Russia

New Golos report on the nomination and registration of candidates for the Presidential election (part 1)

Photo: Golos

 

Conclusions

  • A positive change compared to the 2012 presidential elections is a significant reduction in the required number of signatures to be collected by candidates in support of their nomination (down from 2.0 to 0.1 million for candidates nominated by non-parliamentary parties, and to 0.3 million for self-nominated candidates).

 

  • However, in general, the legal inequality of candidates from parties represented in the State Duma as opposed to candidates from other parties (as well as self-nominated candidates) remains unchanged. The inequality is manifested in the fact that candidates nominated from parliamentary parties are exempt from the requirement to collect signatures.

 

  • A last-minute decision on December 15 regarding the date of the elections, and the subsequent December 18 announcement of this decision, created additional difficulties for many election campaign participants (e.g. loss of two days that would have been convenient for conducting nomination events; pressure to get election business done before the winter holidays; shortening of the period for collecting signatures; the need to open an electoral account before the new year, etc.).

 

  • An earlier announcement of the start of the election campaign would have created more equal and favorable conditions for the nomination of candidates. In the present circumstances, the incumbent has more resources and facilities than non-incumbents for operational organization and implementation of a large-scale plan for collecting voter signatures.

 

  • The new 2018 campaign requirements for the number of voter signatures and documents that need to be submitted by candidates, removed previously insurmountable barriers to participation in the presidential elections. During the presidential election of 2012, 5 candidates from political parties and 10 self-nominated candidates were initially nominated for the elections, of which only 5 self-nominees and 1 non-parliamentary candidate were admitted to the campaign. A far greater number—22 candidates—were nominated for the 2018 campaign from political parties, and 15 as self-nominees. 2 self-nominees and 13 candidates from non-parliamentary parties were allowed to collect signatures. 2 candidates were registered by the CEC of Russia on a "parliamentary privilege" without collecting signatures.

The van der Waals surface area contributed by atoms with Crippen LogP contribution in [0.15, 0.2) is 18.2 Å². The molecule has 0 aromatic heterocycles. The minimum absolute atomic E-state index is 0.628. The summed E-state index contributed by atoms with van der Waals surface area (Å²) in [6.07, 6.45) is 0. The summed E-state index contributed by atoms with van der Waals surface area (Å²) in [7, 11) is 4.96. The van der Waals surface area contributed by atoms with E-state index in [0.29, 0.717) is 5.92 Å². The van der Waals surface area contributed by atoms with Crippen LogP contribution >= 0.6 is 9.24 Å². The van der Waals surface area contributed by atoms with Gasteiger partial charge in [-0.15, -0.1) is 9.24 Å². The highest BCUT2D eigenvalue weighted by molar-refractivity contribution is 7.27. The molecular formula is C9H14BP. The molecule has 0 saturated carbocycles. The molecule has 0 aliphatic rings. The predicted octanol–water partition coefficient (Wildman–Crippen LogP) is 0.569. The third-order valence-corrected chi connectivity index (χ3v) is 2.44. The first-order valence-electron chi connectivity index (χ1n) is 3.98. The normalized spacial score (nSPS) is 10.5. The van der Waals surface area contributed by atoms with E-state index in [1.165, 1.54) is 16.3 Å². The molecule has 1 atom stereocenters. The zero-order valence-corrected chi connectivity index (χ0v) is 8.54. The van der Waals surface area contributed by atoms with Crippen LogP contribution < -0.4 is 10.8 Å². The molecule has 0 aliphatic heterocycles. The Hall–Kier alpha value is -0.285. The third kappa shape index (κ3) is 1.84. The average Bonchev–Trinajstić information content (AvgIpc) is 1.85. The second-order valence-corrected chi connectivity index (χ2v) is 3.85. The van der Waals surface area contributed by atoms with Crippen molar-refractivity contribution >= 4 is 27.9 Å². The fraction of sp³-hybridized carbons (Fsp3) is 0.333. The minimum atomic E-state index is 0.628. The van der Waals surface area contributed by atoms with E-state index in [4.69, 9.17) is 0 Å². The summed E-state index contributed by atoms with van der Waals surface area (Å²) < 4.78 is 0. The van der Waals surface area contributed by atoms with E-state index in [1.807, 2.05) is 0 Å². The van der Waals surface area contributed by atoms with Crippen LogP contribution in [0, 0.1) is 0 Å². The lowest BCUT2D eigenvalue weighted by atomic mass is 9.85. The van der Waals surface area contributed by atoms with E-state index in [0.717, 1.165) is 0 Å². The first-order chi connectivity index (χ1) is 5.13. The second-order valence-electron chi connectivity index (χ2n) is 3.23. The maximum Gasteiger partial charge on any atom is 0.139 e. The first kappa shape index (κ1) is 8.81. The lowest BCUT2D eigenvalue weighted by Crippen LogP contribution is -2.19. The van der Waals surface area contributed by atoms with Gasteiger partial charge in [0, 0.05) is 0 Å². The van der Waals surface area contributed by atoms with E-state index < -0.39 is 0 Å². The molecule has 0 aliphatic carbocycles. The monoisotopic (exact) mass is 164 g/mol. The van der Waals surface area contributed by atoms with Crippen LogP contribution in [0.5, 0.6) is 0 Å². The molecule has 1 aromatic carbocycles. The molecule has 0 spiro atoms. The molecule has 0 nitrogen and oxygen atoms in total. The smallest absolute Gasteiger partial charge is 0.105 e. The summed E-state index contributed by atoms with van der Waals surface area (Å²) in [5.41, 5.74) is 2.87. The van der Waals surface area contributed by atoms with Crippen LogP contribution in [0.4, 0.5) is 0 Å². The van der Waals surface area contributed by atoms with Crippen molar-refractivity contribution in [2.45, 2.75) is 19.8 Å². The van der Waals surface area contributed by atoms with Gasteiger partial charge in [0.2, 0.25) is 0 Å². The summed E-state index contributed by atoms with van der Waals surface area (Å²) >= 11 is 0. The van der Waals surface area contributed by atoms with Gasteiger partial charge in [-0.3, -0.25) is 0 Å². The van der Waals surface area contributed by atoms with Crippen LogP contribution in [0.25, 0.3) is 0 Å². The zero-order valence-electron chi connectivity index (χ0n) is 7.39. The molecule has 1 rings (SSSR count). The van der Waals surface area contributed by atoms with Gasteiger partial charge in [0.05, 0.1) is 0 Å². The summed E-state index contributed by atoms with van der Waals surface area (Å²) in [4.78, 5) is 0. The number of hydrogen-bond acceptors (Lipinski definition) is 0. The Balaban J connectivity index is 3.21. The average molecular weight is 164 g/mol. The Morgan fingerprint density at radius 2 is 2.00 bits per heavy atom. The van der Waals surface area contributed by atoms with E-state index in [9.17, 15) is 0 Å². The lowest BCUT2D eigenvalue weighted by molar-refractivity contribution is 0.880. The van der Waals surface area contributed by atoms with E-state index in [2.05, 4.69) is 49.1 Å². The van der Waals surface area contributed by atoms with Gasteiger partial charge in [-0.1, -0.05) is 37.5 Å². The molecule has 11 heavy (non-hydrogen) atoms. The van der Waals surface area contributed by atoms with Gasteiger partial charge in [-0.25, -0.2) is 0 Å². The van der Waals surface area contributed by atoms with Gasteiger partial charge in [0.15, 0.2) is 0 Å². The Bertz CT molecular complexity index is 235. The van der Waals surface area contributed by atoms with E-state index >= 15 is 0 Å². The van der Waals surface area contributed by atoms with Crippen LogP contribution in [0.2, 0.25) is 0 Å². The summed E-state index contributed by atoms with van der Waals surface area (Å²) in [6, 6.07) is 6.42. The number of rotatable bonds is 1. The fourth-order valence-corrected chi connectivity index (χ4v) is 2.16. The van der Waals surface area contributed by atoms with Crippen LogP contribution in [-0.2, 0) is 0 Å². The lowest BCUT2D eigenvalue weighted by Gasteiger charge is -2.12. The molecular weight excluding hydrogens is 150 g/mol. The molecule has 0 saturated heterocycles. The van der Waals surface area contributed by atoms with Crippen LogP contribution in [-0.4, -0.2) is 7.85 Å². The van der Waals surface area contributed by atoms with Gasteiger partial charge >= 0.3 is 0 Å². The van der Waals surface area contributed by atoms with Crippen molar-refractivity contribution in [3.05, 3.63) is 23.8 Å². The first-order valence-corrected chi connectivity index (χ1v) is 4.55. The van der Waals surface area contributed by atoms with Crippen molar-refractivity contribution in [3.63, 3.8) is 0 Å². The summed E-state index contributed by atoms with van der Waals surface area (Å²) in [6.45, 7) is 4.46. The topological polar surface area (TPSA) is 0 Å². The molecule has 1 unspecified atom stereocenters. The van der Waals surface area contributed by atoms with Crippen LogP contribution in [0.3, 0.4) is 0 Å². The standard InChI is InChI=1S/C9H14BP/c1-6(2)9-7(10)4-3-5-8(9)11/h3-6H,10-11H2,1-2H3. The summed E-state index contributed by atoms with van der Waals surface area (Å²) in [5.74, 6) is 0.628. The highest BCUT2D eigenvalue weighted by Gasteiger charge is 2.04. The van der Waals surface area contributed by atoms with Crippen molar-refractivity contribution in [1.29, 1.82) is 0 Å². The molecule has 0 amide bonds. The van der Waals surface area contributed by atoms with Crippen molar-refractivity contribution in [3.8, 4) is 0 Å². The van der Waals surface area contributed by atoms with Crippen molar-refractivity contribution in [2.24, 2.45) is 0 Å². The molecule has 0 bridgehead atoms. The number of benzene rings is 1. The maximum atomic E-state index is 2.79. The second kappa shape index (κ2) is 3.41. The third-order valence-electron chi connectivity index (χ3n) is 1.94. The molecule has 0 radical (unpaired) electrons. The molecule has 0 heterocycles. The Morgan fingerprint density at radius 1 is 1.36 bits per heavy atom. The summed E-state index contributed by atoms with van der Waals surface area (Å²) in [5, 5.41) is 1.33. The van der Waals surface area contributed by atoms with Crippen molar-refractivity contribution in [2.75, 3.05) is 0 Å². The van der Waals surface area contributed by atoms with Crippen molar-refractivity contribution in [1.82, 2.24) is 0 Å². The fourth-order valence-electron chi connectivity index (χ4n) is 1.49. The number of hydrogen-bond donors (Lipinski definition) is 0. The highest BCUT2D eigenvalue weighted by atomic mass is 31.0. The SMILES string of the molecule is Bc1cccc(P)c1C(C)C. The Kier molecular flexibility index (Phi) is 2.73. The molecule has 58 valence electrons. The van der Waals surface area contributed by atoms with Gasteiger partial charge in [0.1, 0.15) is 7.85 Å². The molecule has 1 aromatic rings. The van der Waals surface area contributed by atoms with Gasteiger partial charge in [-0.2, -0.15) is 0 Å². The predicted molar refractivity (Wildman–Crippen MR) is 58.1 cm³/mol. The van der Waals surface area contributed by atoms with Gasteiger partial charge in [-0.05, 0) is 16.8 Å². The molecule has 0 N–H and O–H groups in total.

• Current legislative restrictions on the right to be elected president that relate to previous convictions and the need for the presidential nominee to have a valid residence permit, are excessive, unfair, and undemocratic. The legal uncertainty of these issues deprives entire categories of Russian citizens of passive suffrage. There are doubts among some parts of Russian society in the legitimacy of these restrictions, which leads “Golos” to conclude that Russia has not created the best possible conditions for implementing passive electoral rights and holding free elections.

 

  • In the absence of an independent judiciary, these restrictions serve as an electoral barrier, as shown in the case of Aleksey Navalny.

 

  • There are still no guarantees from the state to enable realization of the right to self-nomination by the providing legally required premises for holding a meeting of at least 500 citizens of Russia in one place, with a notarized certification of their presence.

 

  • In most cases, the activities of the Central Election Commission (CEC) related to the registration of voter groups in support of the self-nomination of candidates or registration of authorized representatives of parties do comply with the requirements of the electoral law, as well as the decisions of the CEC do not raise serious objections. In certain cases, the CEC of Russia provided additional assistance to candidates and did not delay decision making.

 

  • The timeline for the start of the information campaign by election commissions regarding the forthcoming elections is largely unprecedented.

 

  • Observers note the active involvement of the entire system of election commissions in the campaign to increase voter turnout. According to reports from several regions, members of some precinct election commissions are forced to conduct information activities outside their official 30-day work period: they are encouraged to carry out home visits in order to inform voters about the elections and to conduct polls about voters’ willingness to participate in the presidential elections, which is absolutely unacceptable. It is also important to stress that the work of the precinct commission is a voluntary social activity.

 

  • Taking into account that in the upcoming presidential election the question of voter turnout is politicized and directly related to the demonstration of support or protest, both for the political system as a whole and for one of the candidates (i.e. the obvious favorite of the election race), the participation of precinct election commission members in additional, non-legal campaigning violates the political neutrality of election commissions with the aim of increasing the overall turnout and involves the commissions in political struggle.

 

  • With rare exceptions, the activities of the election commissions of the subjects of the Russian Federation related to organizing and holding initiative group meetings for the nomination of presidential candidates did not provoke any complaints.

 

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